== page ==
David Valkenet’s review:
This was the second film in the Orson Welles double feature I attended tonight.
I was not as enamoured of this film as I was of The Trial. Let me get the good out of the way: Jeanette Nolan was amazing as Lady Macbeth. One of the best performers of Shakespearean dialogue, she delivers each word with careful consideration, rather than just regurgitating the text.
Now, there were some problems namely I'm unsure why this was a film. Except for some stylistic touches the film is very stagey and at times stilted.
I find that film adaptations of Shakespeare plays that keep the dialogue intact really need to be 'cinematic' to overcome the inherent theatrical nature. Roman Polanski's The Tragedy of Macbeth is an example of a film that defeats it's theatrical dialogue. Welles' Macbeth, unfortunately, fails in all but few scenes. As a play, it can get away with having exposition in dia/monologue due to the restricted nature of the stage, but when it's updated to film, the dialogue becomes too much, and I as a viewer start to crave action. I want to see what they are talking about, rather than have them tell me. Having seen this performed in the theatre there is no question which I prefer.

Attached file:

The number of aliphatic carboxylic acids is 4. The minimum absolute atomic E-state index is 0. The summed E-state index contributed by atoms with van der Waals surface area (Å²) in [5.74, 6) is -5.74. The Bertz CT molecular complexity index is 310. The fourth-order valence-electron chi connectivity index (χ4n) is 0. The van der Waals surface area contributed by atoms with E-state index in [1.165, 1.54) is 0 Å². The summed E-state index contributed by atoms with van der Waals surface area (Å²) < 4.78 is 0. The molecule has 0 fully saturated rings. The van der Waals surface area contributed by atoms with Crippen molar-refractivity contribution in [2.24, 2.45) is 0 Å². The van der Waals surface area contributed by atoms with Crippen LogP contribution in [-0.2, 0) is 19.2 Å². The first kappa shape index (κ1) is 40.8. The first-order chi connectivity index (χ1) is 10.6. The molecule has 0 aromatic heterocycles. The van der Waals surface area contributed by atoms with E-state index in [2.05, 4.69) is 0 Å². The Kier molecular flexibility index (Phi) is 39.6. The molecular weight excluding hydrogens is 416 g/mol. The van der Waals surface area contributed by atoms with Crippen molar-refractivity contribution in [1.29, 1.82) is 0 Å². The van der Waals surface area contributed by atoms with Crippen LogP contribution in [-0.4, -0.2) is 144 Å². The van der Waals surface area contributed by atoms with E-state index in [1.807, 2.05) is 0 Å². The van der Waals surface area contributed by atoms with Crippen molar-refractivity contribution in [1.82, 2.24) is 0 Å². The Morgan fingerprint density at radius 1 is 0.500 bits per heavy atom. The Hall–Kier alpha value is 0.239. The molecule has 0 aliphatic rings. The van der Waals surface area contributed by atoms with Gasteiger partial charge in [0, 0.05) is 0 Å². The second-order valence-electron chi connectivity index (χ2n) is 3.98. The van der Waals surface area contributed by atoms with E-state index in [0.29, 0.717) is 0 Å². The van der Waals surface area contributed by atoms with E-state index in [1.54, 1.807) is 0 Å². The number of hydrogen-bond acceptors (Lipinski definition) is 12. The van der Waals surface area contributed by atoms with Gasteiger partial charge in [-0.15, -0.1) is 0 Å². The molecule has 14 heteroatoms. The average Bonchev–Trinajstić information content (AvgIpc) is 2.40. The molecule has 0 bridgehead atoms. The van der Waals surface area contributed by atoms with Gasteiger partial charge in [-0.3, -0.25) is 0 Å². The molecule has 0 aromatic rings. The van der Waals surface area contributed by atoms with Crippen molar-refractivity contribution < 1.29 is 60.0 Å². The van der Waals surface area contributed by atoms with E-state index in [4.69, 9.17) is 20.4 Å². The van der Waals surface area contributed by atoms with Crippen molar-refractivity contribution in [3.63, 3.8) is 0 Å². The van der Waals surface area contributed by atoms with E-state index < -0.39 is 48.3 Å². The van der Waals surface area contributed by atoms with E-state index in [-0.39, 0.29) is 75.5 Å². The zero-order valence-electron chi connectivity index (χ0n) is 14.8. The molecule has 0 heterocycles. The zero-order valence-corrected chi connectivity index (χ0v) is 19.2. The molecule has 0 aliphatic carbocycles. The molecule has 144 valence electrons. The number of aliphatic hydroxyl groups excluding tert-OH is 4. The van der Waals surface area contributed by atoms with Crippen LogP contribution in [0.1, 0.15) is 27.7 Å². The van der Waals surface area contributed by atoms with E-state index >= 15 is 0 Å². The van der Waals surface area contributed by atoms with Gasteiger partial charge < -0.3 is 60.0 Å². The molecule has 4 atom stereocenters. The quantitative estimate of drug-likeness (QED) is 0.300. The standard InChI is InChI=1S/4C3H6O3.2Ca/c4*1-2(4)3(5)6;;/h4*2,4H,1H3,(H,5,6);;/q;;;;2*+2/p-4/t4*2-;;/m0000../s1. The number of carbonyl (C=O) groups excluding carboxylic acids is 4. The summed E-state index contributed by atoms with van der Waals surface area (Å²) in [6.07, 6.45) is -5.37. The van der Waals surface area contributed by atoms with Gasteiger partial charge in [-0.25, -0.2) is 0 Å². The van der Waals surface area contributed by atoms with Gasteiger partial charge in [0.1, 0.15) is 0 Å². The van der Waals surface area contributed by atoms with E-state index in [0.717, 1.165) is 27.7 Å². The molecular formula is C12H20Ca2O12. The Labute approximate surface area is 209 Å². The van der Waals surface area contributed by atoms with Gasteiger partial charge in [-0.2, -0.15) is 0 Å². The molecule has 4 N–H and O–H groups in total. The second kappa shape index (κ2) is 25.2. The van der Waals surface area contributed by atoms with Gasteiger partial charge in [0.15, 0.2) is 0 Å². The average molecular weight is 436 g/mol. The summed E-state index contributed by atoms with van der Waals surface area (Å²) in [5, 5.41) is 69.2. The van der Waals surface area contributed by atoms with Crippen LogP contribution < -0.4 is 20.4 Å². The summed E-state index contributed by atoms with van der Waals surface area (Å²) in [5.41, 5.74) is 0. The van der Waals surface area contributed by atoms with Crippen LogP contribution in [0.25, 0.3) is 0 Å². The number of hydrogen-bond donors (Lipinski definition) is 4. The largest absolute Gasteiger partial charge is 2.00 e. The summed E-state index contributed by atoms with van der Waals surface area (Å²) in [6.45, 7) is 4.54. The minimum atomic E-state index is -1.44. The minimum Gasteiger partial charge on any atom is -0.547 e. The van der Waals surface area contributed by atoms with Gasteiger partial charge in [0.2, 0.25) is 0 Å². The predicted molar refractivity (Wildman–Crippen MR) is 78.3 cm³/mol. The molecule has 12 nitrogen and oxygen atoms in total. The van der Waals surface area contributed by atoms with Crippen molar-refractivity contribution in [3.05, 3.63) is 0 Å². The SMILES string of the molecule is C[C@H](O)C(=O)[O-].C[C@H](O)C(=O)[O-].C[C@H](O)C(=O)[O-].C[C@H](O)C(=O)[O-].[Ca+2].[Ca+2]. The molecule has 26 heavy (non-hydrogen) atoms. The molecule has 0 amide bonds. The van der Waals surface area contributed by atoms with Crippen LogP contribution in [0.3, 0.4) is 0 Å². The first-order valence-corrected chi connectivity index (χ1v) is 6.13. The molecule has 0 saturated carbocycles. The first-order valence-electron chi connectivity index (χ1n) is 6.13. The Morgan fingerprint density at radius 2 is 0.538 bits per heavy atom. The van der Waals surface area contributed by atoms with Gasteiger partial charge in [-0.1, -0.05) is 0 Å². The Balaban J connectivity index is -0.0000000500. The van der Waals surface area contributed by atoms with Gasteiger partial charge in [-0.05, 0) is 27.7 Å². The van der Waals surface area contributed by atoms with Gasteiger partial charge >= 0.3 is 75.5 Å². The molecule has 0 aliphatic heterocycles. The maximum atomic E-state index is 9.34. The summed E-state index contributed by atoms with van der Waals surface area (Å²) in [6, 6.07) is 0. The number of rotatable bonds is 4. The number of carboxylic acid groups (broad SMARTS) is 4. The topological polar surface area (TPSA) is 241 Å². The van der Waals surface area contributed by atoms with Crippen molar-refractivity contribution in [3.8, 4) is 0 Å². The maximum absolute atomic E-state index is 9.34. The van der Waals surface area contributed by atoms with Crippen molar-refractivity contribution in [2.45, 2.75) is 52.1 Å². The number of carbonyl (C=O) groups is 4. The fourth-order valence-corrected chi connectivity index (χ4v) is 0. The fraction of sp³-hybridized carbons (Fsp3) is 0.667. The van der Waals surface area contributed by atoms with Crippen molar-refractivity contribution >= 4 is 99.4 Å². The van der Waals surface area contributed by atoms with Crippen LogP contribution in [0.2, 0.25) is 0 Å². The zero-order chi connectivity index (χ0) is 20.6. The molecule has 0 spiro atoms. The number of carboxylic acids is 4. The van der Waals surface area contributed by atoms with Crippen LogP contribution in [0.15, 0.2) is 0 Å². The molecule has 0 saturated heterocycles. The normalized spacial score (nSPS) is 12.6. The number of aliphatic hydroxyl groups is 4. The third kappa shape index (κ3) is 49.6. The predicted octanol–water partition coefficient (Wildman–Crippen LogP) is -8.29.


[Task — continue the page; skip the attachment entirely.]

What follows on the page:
The previously mentioned Astor theatre decided to digitally project this film. This makes the second time I've seen an old film projected digitally (the other film was Susperia) and have come to the conclusion that it looks like absolute dogshit. It was pixilated, murky and the focus was not sharp in the least, and the audio was tinny at best and centralised behind the screen. Having no surround sound really makes you appreciate what you are missing. So, please, any Melbourne readers I urge you to check if the Astor is digitally projecting an older film (other than in 2K or 4K) DO NOT GO!